How To Recover From Getting a Tooth Pulled

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how to recover from getting a tooth pulled

Your dentist in Cranston will do everything possible to preserve your natural teeth — including performing root canal procedures — but won’t allow any injury or infection to put your health at risk. There are times — be it because of advanced tooth decay, infection, or injury, for example — when the best alternative is to extract your tooth.

A tooth extraction near you is a regular and routine procedure that can resolve serious tooth issues and even provide a clean slate for permanent options such as implants and dentures. We know it’s easy for us to say that extractions are routine and regular. Because we understand that tooth extractions can be stressful and because we want to ease your concerns about recovering quickly and completely, here are some tips to speed and ensure your recovery.

Managing pain

A tooth extraction in Seton is a generally painless procedure because your tooth and mouth are numbed in advance. You may experience soreness and discomfort and mild pain after the freezing eases. If you find the discomfort distracting or unsettling — or if your extraction was more complicated because of the number of teeth involved, any wisdom teeth involvement, etc. — over-the-counter medications such as Advil or Motrin combined with cold compresses should be sufficient to resolve your discomfort.

Keeping your mouth clean

Keeping your mouth clean is important to your oral health generally, but it’s especially important after undergoing any dental procedure. Your dentist will provide you with gauze to use to absorb any bleeding from the extraction site in the days after the extraction. Remove gauze soaked with blood and replace it with clean gauze as frequently as required.

Every time you eat in the days following your extraction, drink water to keep your hydration up, and rinse gently but thoroughly with a warm salt-and-water solution.

Once the freezing and numbness of your procedure eases, continue to brush and floss as normal — but gently and while avoiding the site of your extraction until you’ve healed fully.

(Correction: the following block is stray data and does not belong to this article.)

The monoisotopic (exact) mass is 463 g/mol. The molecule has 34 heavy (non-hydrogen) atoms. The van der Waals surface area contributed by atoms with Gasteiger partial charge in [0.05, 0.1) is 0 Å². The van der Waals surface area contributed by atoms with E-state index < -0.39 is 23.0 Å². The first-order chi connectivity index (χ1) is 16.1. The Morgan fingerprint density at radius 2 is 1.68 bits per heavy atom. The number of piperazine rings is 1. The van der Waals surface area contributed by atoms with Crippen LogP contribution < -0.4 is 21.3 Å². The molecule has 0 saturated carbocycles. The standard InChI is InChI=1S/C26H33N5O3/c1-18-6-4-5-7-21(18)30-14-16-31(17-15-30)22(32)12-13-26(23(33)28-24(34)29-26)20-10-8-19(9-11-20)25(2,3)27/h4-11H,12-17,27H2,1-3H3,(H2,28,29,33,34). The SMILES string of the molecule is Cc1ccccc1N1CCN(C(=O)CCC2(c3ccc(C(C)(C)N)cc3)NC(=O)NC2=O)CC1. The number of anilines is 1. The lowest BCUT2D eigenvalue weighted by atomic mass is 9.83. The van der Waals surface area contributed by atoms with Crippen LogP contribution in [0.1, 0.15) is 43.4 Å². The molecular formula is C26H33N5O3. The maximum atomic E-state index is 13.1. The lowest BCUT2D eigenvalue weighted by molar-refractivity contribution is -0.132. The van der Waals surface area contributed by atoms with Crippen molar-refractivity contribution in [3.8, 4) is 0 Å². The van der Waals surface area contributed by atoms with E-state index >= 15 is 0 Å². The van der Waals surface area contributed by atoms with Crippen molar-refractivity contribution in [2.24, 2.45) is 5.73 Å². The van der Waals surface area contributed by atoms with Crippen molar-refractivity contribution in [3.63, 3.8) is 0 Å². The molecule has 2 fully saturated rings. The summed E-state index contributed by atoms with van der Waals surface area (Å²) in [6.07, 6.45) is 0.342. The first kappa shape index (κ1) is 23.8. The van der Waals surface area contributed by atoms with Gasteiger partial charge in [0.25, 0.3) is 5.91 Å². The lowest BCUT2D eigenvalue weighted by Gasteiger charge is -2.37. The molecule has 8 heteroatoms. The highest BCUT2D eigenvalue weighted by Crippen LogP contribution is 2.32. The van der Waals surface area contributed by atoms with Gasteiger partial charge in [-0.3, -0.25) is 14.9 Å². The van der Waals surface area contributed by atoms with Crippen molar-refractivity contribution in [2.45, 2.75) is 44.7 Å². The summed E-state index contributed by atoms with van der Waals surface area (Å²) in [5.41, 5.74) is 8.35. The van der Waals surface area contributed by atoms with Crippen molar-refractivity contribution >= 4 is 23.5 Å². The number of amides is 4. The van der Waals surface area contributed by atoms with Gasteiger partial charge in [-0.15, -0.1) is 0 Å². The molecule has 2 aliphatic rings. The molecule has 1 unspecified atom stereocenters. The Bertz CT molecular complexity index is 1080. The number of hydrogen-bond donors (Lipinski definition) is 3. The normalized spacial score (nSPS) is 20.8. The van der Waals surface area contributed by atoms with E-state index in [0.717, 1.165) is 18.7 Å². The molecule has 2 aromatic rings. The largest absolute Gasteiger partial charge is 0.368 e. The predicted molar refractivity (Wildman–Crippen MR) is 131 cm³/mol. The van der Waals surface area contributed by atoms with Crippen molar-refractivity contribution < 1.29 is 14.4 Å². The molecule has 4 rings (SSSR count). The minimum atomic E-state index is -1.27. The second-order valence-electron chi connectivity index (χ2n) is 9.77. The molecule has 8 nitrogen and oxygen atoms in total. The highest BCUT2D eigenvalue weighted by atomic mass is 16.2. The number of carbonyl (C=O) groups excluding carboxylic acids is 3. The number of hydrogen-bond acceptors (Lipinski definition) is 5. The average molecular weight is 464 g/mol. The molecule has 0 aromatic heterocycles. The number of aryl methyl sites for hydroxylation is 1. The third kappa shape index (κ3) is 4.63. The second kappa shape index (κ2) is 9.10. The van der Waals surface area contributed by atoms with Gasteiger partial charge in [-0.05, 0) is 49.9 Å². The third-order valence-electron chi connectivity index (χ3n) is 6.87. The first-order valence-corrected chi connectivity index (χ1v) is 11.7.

Protecting your blood clot

Your dentist in Seton will ensure that a clot is well-established in the site of your tooth extraction before you leave the clinic. Maintaining that clot is essential to protecting the underlying nerve and jaw. If that clot is dislodged, a condition called dry socket can cause significant pain and the risk of infection increases. To avoid disturbing your blood clot and to avoid dry socket, avoid the following activities while recovering from your tooth extraction:

  • Spitting, smoking, and sucking through a straw
  • Prodding or poking into the extraction site with your tongue or anything else
  • Rinsing vigorously
  • Eating any chewing-intensive foods during the first day after your extraction. For a day, eat just soft foods
  • Any strenuous physical activity.

Signs of trouble

Almost all patients recover from a tooth extraction without any complication or need for follow up procedures. Having said that, it’s important that you know the potential complications and how to respond so we can help address any issues before they become serious.

Post-extraction infection is rare but possible depending on how well you maintain your oral hygiene after your extraction. The more common side effect of an extraction is dry socket, the condition that develops when the clot in the extraction site becomes dislodged. Dry socket can be very painful because that clot protects the underlying nerve and bone from exposure. Many of the instructions for caring for your mouth after a tooth extraction in Seton will be intended to preserve that blood clot.

There are five symptoms that you should watch for that may indicate complications:

  • Swelling that increases rather than decreases over the days following your extraction
  • Moderate to extreme pain rather than mild and gradually easing discomfort
  • Redness and apparent inflammation around the site of your extraction and gums
  • Persistent problems chewing or swallowing even after initial recovery from the procedure
  • Any discharge, foul taste, or foul smell in your mouth.

If you experience any of these symptoms, contact a dentist near you for their advice and support. They’ll share the same goal as you — your fullest and speediest recovery.